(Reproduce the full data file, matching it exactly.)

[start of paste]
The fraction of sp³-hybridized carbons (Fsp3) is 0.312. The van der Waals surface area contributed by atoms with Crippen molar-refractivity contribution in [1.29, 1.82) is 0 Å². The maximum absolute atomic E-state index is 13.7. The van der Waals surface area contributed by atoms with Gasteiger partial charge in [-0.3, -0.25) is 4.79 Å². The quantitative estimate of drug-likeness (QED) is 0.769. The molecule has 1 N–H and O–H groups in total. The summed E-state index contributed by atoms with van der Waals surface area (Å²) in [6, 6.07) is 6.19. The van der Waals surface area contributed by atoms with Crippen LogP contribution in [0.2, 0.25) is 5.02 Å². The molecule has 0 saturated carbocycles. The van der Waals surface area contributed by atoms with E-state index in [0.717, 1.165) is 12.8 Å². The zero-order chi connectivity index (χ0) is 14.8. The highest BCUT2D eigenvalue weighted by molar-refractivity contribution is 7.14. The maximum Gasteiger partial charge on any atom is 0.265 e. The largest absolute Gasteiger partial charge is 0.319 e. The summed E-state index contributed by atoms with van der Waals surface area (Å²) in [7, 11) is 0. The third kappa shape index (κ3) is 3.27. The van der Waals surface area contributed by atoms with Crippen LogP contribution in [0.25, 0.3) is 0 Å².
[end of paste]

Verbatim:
The fraction of sp³-hybridized carbons (Fsp3) is 0.312. The van der Waals surface area contributed by atoms with Crippen molar-refractivity contribution in [1.29, 1.82) is 0 Å². The maximum absolute atomic E-state index is 13.7. The van der Waals surface area contributed by atoms with Gasteiger partial charge in [-0.3, -0.25) is 4.79 Å². The quantitative estimate of drug-likeness (QED) is 0.769. The molecule has 1 N–H and O–H groups in total. The summed E-state index contributed by atoms with van der Waals surface area (Å²) in [6, 6.07) is 6.19. The van der Waals surface area contributed by atoms with Crippen LogP contribution in [0.2, 0.25) is 5.02 Å². The molecule has 0 saturated carbocycles. The van der Waals surface area contributed by atoms with E-state index in [0.717, 1.165) is 12.8 Å². The zero-order chi connectivity index (χ0) is 14.8. The highest BCUT2D eigenvalue weighted by molar-refractivity contribution is 7.14. The maximum Gasteiger partial charge on any atom is 0.265 e. The largest absolute Gasteiger partial charge is 0.319 e. The summed E-state index contributed by atoms with van der Waals surface area (Å²) in [7, 11) is 0. The third kappa shape index (κ3) is 3.27. The van der Waals surface area contributed by atoms with Crippen LogP contribution in [0.25, 0.3) is 0 Å².